Almost 40,000 flee Syria's Idlib after violent two weeks

UN raises estimate of those who could be displaced by government offensive to 900,000

FILE PHOTO: Newly displaced Syrian children react after arriving in a refugee camp in Atimah village, Idlib province, Syria September 11, 2018. REUTERS/ Khalil Ashawi/File Photo
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Nearly 40,000 people have fled their homes in the Syrian province of Idlib over the past two weeks, as fears of a devastating government offensive remain high despite a brief lull in air strikes.

The number of displaced people has grown by around 8,000 since Monday, coming amid more dire warnings from aid groups and the international community about the impact of a government attack.

Panos Moumtzis, United Nations regional humanitarian coordinator for the Syria crisis, said Thursday that the GPS coordinates of more than 200 protected sites – including hospitals and schools – had been shared with Russia and Turkey.

"A hospital is a hospital and has to be respected by all on the ground," Mr Mountzis said, adding that four health facilities had been hit by air strikes in the past week alone.

The Syrian government has promised to recapture the entirety of the rebel-held province, and its forces have surrounded the area over the past few weeks. Speculation that an attack was imminent began earlier this month when Russian jets resumed air strikes and government forces continued shelling after a respite.

The UN has said the battle for Idlib could provoke the “worst humanitarian catastrophe of the 21st Century” and has revised upwards its estimate of the number of people who could be displaced in the event of a ground offensive from 800,000 to 900,000. The UN Special Envoy for Syria, Staffan de Mistura, is to host senior officials from Egypt, France, Germany, Jordan, Saudi Arabia, Britain and the US about the crisis in Geneva on Friday.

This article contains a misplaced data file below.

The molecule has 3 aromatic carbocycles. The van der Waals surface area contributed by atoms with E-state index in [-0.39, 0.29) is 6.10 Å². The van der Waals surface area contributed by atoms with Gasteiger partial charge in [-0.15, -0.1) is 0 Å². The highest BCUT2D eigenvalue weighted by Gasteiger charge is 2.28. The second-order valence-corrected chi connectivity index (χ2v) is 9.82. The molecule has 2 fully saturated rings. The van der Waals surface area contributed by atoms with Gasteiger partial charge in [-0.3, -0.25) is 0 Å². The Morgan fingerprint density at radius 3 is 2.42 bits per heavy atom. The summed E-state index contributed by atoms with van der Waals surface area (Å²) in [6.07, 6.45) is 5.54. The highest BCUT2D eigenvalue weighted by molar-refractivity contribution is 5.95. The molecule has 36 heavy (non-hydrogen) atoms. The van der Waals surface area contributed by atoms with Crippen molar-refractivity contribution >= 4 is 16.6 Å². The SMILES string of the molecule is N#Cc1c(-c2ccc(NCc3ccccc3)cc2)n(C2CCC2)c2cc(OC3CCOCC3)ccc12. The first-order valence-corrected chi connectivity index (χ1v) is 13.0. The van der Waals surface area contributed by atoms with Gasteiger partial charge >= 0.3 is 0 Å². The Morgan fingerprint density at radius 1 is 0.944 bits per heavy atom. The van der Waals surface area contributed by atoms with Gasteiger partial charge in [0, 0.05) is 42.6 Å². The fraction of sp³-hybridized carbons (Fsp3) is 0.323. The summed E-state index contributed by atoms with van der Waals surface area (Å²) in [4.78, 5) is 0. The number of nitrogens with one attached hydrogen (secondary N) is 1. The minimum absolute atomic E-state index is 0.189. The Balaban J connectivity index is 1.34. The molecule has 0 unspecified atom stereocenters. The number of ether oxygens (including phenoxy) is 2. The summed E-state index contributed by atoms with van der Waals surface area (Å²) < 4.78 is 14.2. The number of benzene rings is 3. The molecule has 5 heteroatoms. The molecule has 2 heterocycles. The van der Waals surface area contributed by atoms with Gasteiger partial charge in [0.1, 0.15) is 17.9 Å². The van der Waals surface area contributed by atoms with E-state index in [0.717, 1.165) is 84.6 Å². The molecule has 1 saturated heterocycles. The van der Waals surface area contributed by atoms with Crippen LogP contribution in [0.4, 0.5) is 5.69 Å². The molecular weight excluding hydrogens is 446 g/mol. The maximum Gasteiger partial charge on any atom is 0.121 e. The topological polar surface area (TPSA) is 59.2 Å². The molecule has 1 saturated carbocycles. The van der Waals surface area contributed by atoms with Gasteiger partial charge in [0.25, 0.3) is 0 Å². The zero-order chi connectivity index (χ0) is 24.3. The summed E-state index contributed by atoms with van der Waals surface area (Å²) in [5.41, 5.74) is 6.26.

Around 38,500 people have already fled to areas further north, closer to the Turkish border. But the situation remains fluid, with around 4,500 having "spontaneously returned,” according to the UN humanitarian agency.


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That confusion is likely to continue for some time, as nearly three million civilians in Idlib await their fate. The past three days have seen a brief lull in bombardment, raising speculation that the Syrian government may not yet be ready to launch an attack.

Turkish Defence Minister Hulusi Akar said Thursday that Ankara was “working intensively with Russia, Iran and our allies” to prevent an attack and stabilise the rebel-held region, according to the state-run Anadolu news agency.

Mr Moumtzis, the UN official, quoted a Russian official as saying that "every effort to find a peaceful solution to the problem is being made." But alternatives to a diplomatic alternative appear to have dimmed following failed talks between Russia, Turkey and Iran last week.

Turkey has a significant military presence in Idlib and backs a number of rebel groups there. Ankara is desperate to avoid an attack that would send another wave of refugees to its borders – it currently hosts 3.5 million Syrians.

But complicating matters is the presence of former Al Qaeda affiliate Hayat Tahrir Al Sham (HTS), whose estimated 10,000 fighters control around two thirds of the province.

Turkey and Russia both agree that HTS cannot stay, but Turkey is advocating a more careful approach.

Since talks failed to find a solution last week, Turkey has sought to deter the Syrian government through the bolstering of its military capabilities and that of its allies.

A senior rebel commander told Reuters on Wednesday that Turkey had pledged “complete military support for a long, protracted battle” and sent significant shipments of weapons and ammunition.  Activists also reported seeing Turkey reinforcing its military observation posts inside the province.

“Turkey is attempting to discourage an attack on Idlib through a number of means. One is diplomacy and negotiation with its Astana co-sponsors Iran and Russia, but another is shoring up Idlib’s rebels so Damascus and its allies understand an offensive will come at a real cost,” said Sam Heller, a senior analyst at Crisis Group.

Meanwhile, France reiterated a warning to Assad’s regime on Thursday against using chemical weapons.

French Foreign Minister Jean-Yves Le Drian said the use of banned substances would be a “red line” that would have consequences.

The US has made similar warnings in recent weeks.